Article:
Calcutta 71 begins with a young man being shot to death as a voiceover reflects on conditions of squalor and widespread poverty across Bengal, from 1943 through 1972. Ranging over the lives of the many who occupy Calcutta, the film is broadly divided into four short stories. The working class’s daily struggle is juxtaposed with the blissful oblivion of the rich. Men live on the streets, scrounging for every meal, while the wasteful congregate at racing tracks. While the rich party, others are on the streets fighting for their land and their rights. The young man who dies remains unidentified, one of many who give up their lives to fight with the marginalized: his death is not a defeat, but the rise of a new uproar.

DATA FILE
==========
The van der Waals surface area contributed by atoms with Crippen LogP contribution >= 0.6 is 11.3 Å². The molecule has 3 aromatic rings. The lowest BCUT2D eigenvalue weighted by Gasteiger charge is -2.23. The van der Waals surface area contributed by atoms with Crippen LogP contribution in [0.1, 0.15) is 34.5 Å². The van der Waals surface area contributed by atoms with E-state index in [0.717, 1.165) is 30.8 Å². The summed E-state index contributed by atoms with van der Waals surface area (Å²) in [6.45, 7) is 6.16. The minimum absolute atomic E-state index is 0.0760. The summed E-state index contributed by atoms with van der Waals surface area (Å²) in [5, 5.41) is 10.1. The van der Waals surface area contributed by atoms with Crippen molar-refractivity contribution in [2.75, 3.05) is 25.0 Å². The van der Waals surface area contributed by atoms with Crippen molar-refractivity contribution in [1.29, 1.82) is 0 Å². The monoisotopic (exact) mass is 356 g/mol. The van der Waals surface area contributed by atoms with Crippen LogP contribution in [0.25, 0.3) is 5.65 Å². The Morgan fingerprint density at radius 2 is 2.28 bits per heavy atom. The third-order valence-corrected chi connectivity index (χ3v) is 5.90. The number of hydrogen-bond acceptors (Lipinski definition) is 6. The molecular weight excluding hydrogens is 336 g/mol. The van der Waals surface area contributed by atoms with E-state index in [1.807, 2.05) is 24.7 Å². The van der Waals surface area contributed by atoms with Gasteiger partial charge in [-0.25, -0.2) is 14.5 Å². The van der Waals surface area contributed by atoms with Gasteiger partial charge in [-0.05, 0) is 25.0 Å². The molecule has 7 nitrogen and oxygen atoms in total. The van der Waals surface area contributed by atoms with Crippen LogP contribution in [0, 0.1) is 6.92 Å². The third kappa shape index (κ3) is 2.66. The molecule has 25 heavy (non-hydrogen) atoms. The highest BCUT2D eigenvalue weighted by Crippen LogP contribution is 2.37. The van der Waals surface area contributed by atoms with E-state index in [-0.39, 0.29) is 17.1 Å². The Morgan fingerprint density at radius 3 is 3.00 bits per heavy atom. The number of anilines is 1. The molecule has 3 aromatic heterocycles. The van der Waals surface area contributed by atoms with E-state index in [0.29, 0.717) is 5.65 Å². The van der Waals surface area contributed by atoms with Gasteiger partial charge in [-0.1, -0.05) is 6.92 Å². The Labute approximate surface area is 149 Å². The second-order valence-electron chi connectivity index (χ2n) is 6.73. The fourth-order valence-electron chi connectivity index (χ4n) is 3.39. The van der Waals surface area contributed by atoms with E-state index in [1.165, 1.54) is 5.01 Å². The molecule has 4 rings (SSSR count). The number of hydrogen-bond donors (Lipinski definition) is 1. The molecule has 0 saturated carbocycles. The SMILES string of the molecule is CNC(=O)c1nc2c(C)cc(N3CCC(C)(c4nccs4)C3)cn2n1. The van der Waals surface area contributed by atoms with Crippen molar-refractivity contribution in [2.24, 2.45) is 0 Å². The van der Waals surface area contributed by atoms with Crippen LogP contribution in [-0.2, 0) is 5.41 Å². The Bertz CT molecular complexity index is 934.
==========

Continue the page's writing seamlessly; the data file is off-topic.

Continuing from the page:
Calcutta 71, along with Interview (1971) and Padatik (1973), is part of Mrinal Sen’s acclaimed Calcutta trilogy. The film was very well received, awarded the National Film Award for Second Best Feature Film in 1972. K.K. Mahajan received the National Award for Best Cinematography for the film as well.